Corporate governance codes of good practice around the world have a striking similarity. All the codes emphasise corporate transparency, accountability, reporting, and the independence of the board of directors (Board) from management. Independent directors play the pivotal role in ensuring independence of the Board from management. They bring outside perspective and express their independent views in boardroom deliberations and monitor the executive management.
Codes have drawn heavily from American-European corporate governance models, which address typical principal-agent conflict in companies in which there is no concentration of ownership. Indian code (clause 49 of the listing agreement and relevant provisions in the Companies Act 2013) is no different.
The general perception is that the independent directors in India have failed in monitoring the executive management. One reason might be weak regulatory institutions. But the more important reason is that in Indian business environment, where the issue is principal-principal conflict and not a typical principal-agent conflict, it is too much to expect effective monitoring by independent directors.
In India, concentration of ownership is a norm rather than an exception. Public sector enterprises, family businesses and group companies dominate the corporate sector. The dominant shareholder, who enjoys significant power, manages the company through its nominee managers. The Board has very little say in the appointment of CEO, directors and senior management. In PSEs, the government appoints independent directors and indirectly formulates corporate strategies, although autonomy is given to decide on investment up to specified limits.
Recently, the government has decided to remove independent directors on the Boards of PSEs, who were appointed in the earlier regime (see Business Standard, September 13, 2014). The decision provides evidence to support the argument that independent directors are nominees of the government and it can remove them at will. Therefore, independent directors in PSEs are not independent of the government, which is the dominant shareholder. The recent Coal India Limited (CIL) episode, as reported in the press, indicates that the government expects the Board to toe its line. In the context of the proposal to reduce the quantity of coal being sold through e-auction, the Board focused on maximising the firm value, while the government focused on national interest. The government was not happy with the Board.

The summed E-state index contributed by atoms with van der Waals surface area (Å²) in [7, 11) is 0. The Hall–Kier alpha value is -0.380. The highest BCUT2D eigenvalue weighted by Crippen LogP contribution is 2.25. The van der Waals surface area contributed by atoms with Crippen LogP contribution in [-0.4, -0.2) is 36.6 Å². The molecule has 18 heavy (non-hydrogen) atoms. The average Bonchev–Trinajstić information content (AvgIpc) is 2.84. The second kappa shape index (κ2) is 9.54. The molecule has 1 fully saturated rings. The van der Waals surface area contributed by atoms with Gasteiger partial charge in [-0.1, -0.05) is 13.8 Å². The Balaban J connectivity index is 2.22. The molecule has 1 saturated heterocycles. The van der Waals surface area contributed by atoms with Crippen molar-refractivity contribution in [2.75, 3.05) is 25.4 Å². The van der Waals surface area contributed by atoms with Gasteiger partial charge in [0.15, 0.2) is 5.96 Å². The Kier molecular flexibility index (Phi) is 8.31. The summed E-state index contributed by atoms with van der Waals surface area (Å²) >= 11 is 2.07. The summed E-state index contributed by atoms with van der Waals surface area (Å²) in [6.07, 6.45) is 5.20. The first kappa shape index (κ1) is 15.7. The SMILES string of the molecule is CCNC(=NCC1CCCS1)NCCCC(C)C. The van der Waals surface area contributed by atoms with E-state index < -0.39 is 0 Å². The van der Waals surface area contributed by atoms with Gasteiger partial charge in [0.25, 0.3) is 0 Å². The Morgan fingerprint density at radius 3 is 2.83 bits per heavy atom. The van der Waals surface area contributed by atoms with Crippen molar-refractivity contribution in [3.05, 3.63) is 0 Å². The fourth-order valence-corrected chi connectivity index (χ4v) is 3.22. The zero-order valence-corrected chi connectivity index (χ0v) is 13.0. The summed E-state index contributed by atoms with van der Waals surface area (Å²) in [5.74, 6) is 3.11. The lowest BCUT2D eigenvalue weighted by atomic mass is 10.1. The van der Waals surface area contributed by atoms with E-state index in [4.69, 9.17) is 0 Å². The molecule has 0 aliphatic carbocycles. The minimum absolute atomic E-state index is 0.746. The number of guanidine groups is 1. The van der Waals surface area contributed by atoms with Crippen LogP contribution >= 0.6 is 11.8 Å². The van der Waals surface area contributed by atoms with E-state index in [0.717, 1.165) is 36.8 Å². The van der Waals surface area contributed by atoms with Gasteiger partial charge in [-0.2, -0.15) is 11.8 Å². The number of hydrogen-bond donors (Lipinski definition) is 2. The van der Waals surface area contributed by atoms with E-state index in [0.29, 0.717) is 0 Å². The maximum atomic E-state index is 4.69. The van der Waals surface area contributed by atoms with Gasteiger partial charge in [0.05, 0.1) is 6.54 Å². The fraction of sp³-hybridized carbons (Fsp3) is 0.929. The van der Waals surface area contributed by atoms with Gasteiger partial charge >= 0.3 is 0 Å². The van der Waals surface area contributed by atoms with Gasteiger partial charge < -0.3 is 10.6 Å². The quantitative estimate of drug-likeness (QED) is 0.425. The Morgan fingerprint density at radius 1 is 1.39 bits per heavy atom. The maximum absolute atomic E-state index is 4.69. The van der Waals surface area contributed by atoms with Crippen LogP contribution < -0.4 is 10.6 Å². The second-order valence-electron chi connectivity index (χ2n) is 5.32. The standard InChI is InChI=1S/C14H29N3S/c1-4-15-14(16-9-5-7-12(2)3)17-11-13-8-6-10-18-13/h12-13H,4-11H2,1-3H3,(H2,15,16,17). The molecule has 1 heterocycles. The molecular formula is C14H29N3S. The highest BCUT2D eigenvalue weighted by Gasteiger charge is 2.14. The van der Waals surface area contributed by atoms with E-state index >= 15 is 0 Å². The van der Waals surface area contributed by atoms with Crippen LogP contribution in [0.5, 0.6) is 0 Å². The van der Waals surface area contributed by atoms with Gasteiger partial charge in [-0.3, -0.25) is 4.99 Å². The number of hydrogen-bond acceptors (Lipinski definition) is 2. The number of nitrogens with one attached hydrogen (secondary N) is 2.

The situation is no different in family managed companies and companies that belong to business groups. Although the law gives the shareholders the right to appoint directors, in practice, the dominant shareholder appoints directors, including independent directors. The situation is unlikely to change, although under the Companies Act 2013, listed companies and some specified classes of companies are required to constitute a remuneration and nomination committee. In a family-managed company, family governance takes precedence over the governance of the company. In case of a company that belongs to a business group, group policy assumes importance in decision-making. The dominant shareholder expects the Board to take into consideration issues in family governance and the policy of the business group. Therefore, companies adopt strategies, which not necessarily aim to maximise firm value.
The capital market (minority shareholders who trade in the capital market) develops a perspective on the impact of dominant shareholder's interference in the governance on future cash flows and risk, and values the equity of the company accordingly. Thus, a capital market, which is efficient, protects minority interest. Capital market's efficiency depends on transparency and effectiveness of the surveillance of the Securities and Exchange Board of India (Sebi) and its ability to enforce rules and regulations.
Transparency is achieved through disclosure of the right quality and quantity of information at the right time. High quality corporate financial reporting ensures market efficiency. In this context, the government's decision of implementing INDAS, which is the Indian clone of International Financial Reporting Standards, and providing Sebi with more teeth are welcome steps.
Efficient capital market protects minority interest but fails to eliminate social waste. The higher the perceived risk in investing in equity of companies, the higher is the cost of capital. The higher cost of capital results in rejection of some socially desirable projects and sub-optimal allocation of investible funds available in the economy. This social waste can be eliminated only if the corporate governance mechanism ensures that the companies adopt strategies that expect to maximise firm value. However, that is unlikely to happen in the current dispensation because independent directors are nominees of the dominant shareholder. The new provisions in the Companies Act would, at best, prevent management fraud or decisions that are blatantly against minority interest.
Too much focus on strengthening the institution of independent directors would not radically change the quality of corporate governance. We have to search for innovative solutions. Issues are challenging.